Wait. What’s wrong with this picture? Didn’t the Druids originate in the United Kingdom? Apparently origins didn’t buy the worshippers and recognition. On Saturday, October 2, 2010, the ancient pagan tradition was finally formally recognized under charity law in Great Britain. This recognition gives Druids tax exemptions on their religious donations as well as recognition that puts them on the same level as the Church of England.
The process took about five years and is fairly complicated. According to the Washington Post:
To register as a religious charity in Britain, an organization must satisfy requirements that include belief in a supreme entity, a degree of cohesion and seriousness and a beneficial moral framework. After a process that took nearly five years, the Charity Commission ruled that Druidry fit the bill.
“There is sufficient belief in a supreme being or entity to constitute a religion for the purposes of charity law,” the commission said.
Druids have been active for thousands of years in Britain and in Celtic societies elsewhere in Europe.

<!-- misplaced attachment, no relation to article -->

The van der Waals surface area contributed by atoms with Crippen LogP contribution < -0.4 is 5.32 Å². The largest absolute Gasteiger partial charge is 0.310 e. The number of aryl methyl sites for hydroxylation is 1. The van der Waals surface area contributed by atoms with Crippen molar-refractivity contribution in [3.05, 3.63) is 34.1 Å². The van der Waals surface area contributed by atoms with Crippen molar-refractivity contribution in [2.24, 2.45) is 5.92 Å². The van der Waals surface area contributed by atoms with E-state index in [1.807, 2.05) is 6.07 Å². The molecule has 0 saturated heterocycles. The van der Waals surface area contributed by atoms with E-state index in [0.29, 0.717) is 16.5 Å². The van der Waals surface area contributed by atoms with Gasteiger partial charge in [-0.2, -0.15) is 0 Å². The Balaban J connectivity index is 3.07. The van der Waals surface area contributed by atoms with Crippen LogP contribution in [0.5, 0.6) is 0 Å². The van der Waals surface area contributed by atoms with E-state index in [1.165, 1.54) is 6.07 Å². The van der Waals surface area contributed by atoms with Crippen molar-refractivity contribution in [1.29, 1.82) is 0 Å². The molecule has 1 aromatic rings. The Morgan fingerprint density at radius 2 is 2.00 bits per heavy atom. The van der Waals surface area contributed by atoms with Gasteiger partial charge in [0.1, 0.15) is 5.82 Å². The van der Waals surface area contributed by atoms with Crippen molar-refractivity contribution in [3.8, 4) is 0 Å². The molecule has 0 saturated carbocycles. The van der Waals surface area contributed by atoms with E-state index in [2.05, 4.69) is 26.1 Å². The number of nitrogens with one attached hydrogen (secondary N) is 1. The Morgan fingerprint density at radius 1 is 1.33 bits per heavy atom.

They worship natural forces such as thunder and the sun, as well as spirits they believe arise from places such as mountains and rivers. They do not worship a single god or creator but seek to cultivate a sacred relationship with the natural world.
Although they are best known as the robed, mysterious people who gather every summer solstice at Stonehenge – which predates the Druids – believers say modern Druidry is chiefly concerned with helping practitioners connect with nature and themselves through rituals, dancing and singing at stone circles and other sites throughout the country they view as sacred.
It is estimated that there are nearly 10,000 practitioners in the United Kingdom. If Druids have been active in Great Britain for thousands of years, one has to wonder if some of the traditions were actually handed down without a break in old and neo-Druid society. The Druids were still very much a part of ancient society when the Romans invaded Britannia. We still see their influence in various holiday and religious celebrations. The Druid societies are growing in number as more emphasis is placed on the environment and more people seek to establish a relationship with nature.